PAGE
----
Matthew Fuller, editor of Software Studies: A Lexicon puts it this way in his introduction to a 2008 MIT Press volume on the subject: “While applied computer science and related disciplines … have now accreted half a century of work on this domain, software is often a blind spot in the wider, broadly cultural theorization and study of computational and networked digital media…. Software is seen as a tool, something you do something with. It is neutral, grey, or optimistically blue.” Software studies, as a sub-field of digital media studies, thus offers a framework for historicizing software and dislodging it from its purely instrumental sphere. Besides Manovich and Fuller, key names in software studies include Wendy Chun, Noah Wardrip-Fruin, Lori Emerson, Shannon Mattern, and yes, German media theorist Friedrich Kittler who memorably proclaimed “there is no software.” I would now like to take a few moments to offer my own elaboration of a software studies framework by sketching some different references points, vectors if you will, not so much for defining software, but for demonstrating the range of ways one might seek to circumscribe it as an object of preservation.

Software as asset. The legal perspective. In 1969, the US Justice Department opened an anti-trust suit against IBM, the result of which was that IBM “unbundled” the practice of providing programs—software—to its clients for free as part of its hardware operations. Instead, IBM introduced the distinction between System Control Programs and Program Products; the latter became a salable commodity. IBM’s unbundling decision is routinely cited as a catalyst for the emergence of software as a distinct area of activity within computer science and engineering at large. The point I would make here is that the object we call “software” is a legal and commercial construct as much as it is a technological one.

Software as package. The engineer’s perspective. Computer historian Thomas Haigh has argued that the key moment for conceptualizing software came when its originators began to think about “packaging” their code so as to share it with others. Haigh makes the analogy to envelopes for letters and shipping containers. In practice, “packaging” the software meant conceiving of the software object not just in terms of code, but also systems requirements, documentation, support, and even the tacit knowledge required to run it. “What turned programs into software,” Haigh concludes, “was the work of packaging needed to transport them effectively from one group to another.” Software becomes software, in other words, when it is portable.

Software as shrinkwrap. The consumer’s perspective. As Lowood has suggested, this is the model that has dominated institutional collecting to date, notably at places like Stanford with its Stephen Cabrinety collection and the Library of Congress’s own efforts at the Culpeper facility. The obvious appeal here is that most shrinkwrapped software is about the same size as a Hollinger box. Haha, no, I’m kidding of course. But the appeal is clearly that it is easy to visualize shrinkwrapped software as an artifact, and thus integrate it into collecting practices already in place for artifacts of other sorts. Nor is this a spurious consideration: on the contrary, the artwork, inserts, documentation, and so-called “feelies” that were part of what came in the box are vital to a history of software.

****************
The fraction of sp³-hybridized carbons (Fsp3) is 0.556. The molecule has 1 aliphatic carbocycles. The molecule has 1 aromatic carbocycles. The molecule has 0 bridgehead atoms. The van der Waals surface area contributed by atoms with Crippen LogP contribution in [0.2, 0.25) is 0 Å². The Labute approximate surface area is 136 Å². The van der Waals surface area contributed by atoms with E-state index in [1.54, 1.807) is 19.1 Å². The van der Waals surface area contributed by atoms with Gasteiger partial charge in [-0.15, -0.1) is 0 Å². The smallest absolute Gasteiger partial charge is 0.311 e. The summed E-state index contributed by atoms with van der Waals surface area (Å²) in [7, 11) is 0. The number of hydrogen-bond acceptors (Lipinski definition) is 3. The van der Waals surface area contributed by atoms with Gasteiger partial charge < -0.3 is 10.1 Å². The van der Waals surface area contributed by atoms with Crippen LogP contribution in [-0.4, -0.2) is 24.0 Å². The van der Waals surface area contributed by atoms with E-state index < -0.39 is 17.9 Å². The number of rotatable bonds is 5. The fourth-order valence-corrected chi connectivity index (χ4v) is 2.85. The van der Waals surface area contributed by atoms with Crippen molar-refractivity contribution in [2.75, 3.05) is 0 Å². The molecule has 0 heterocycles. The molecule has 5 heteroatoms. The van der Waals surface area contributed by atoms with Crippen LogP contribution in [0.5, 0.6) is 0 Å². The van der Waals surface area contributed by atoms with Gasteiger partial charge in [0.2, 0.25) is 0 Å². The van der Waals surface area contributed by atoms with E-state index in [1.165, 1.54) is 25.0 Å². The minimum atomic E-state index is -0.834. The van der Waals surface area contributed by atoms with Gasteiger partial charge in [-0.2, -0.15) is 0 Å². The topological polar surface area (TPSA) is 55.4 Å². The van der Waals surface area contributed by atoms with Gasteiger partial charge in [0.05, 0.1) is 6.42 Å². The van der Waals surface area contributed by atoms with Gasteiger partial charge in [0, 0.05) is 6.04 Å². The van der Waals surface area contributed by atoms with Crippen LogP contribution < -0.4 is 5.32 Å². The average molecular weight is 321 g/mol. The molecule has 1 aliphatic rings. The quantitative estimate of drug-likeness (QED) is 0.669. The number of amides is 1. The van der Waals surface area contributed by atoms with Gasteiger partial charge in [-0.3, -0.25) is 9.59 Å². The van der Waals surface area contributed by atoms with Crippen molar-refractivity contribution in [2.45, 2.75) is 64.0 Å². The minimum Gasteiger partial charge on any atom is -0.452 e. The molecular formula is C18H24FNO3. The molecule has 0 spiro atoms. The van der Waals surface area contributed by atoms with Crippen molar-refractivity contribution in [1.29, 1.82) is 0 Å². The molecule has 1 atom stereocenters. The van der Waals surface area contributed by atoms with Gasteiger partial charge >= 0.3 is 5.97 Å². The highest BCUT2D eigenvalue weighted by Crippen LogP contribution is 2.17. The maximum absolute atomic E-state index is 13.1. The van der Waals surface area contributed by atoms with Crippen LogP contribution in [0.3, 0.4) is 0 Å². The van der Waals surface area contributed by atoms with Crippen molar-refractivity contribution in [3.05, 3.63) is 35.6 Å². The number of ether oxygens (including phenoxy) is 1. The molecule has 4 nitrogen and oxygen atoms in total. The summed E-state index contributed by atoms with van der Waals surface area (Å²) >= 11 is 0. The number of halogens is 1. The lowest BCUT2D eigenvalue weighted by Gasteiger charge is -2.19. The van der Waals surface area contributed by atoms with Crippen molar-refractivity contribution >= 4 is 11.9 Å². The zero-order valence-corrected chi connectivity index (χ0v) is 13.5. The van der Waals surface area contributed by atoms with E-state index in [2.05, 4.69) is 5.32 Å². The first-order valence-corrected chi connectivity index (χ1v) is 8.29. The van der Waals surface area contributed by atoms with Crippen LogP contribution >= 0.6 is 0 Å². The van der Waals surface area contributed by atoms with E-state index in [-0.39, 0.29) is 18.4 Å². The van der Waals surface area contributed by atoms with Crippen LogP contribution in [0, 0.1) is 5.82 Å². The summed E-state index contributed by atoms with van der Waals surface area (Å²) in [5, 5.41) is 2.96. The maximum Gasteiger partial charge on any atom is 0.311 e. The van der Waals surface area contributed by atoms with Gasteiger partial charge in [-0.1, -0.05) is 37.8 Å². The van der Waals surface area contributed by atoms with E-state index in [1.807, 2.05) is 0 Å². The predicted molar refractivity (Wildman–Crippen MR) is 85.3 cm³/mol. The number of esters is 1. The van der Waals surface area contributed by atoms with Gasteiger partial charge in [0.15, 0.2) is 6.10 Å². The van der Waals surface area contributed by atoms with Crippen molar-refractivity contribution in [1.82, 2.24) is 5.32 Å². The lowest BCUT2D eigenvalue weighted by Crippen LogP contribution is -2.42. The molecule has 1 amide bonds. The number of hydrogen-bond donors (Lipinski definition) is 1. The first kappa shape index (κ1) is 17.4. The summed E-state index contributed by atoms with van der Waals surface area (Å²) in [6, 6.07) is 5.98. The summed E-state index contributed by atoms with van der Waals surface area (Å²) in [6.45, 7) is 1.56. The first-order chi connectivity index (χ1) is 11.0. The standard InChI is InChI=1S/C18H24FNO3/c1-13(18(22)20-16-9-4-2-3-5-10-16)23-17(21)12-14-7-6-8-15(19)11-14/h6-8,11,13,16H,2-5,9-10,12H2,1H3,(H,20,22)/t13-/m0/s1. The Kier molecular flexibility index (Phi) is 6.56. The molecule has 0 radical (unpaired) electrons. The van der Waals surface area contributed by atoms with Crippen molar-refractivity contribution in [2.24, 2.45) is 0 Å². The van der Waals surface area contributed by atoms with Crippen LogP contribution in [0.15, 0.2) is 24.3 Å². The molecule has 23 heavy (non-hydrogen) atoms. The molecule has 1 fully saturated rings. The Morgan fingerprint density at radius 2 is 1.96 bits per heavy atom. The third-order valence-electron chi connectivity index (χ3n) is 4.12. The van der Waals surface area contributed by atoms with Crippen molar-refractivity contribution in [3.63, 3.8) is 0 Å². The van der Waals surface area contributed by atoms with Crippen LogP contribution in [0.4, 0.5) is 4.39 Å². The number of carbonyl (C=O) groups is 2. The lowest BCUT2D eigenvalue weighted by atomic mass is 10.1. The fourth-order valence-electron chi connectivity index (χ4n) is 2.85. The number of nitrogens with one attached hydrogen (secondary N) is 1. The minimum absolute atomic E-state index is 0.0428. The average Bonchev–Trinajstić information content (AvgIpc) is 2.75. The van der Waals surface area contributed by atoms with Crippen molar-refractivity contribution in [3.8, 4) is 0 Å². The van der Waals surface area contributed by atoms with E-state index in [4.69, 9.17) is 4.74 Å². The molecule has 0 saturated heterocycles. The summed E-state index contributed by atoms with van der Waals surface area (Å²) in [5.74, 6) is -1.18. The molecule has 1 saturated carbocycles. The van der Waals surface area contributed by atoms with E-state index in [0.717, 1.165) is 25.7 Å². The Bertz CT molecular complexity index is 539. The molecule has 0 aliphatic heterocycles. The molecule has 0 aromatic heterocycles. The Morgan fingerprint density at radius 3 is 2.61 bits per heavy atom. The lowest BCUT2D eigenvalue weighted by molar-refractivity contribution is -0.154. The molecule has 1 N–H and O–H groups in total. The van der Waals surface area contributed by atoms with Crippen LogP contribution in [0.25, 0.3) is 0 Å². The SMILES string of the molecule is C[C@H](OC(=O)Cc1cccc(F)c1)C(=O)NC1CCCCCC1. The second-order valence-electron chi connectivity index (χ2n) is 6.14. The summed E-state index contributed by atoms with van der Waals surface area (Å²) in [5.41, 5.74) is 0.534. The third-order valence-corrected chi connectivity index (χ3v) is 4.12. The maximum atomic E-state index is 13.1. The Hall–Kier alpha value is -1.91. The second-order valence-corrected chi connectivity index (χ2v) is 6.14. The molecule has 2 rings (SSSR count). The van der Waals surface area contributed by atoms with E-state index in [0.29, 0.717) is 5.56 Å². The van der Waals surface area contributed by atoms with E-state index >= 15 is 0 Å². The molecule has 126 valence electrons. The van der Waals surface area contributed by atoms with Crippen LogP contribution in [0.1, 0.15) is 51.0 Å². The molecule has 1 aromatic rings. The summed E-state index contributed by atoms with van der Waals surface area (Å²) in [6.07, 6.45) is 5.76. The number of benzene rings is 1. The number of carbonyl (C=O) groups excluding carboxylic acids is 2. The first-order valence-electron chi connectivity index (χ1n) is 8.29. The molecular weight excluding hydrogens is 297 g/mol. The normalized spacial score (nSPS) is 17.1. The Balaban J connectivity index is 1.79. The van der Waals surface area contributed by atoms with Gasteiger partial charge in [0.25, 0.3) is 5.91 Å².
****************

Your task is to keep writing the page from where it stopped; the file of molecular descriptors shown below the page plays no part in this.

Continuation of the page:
Software as a kind of notation, or score. Here we are talking about actual source code, and the musical analogy is more than casual. Thomas Scoville gives us a striking account of a programmer who conceives of his coding as akin to conducting a jazz ensemble: “Steve had started by thumping down the cursor in the editor and riffing. It was all jazz to him. The first day he built a rudimentary device-driver; it was kind of like a back-beat. Day two he built some routines for data storage and abstraction; that was the bass line. Today he had rounded out the rhythm section with a compact, packet-based communication protocol handler. Now he was finishing up with the cool, wailing harmonies of the top-level control loops.” Yet scores are also always of course artifacts, themselves materially embodied and instantiated.

The materiality of notation. “Liberty,” by John Dickinson (1768).

Software as object. Here I deliberately use the word “object” in multiple valances, both to connote the binary executable as well as its resonance with object-oriented programming (itself a paradigm about modularity and reuse) and perhaps even the emerging philosophical discourse around so-called object oriented ontologies, or “triple-O” associated with figures like Graham Harman. (Triple-O advocates for the virtues of a non-correlationist worldview, one in which human actors are not the sole agents or foci or loci of experience.) As described on its Web site, the work of the National Software Reference Library at NIST is to “obtain digital signatures (also called hashes) that uniquely identify the files in the software packages.” To date, the NSRL contains some 20,000,000 unique hash values, thus delineating a non-human ecology of 20 million distinct digital objects. Yet the NSRL is not a public-facing collection, and it has no provisions for the circulation of software, nor does it facilitate the execution of legacy code.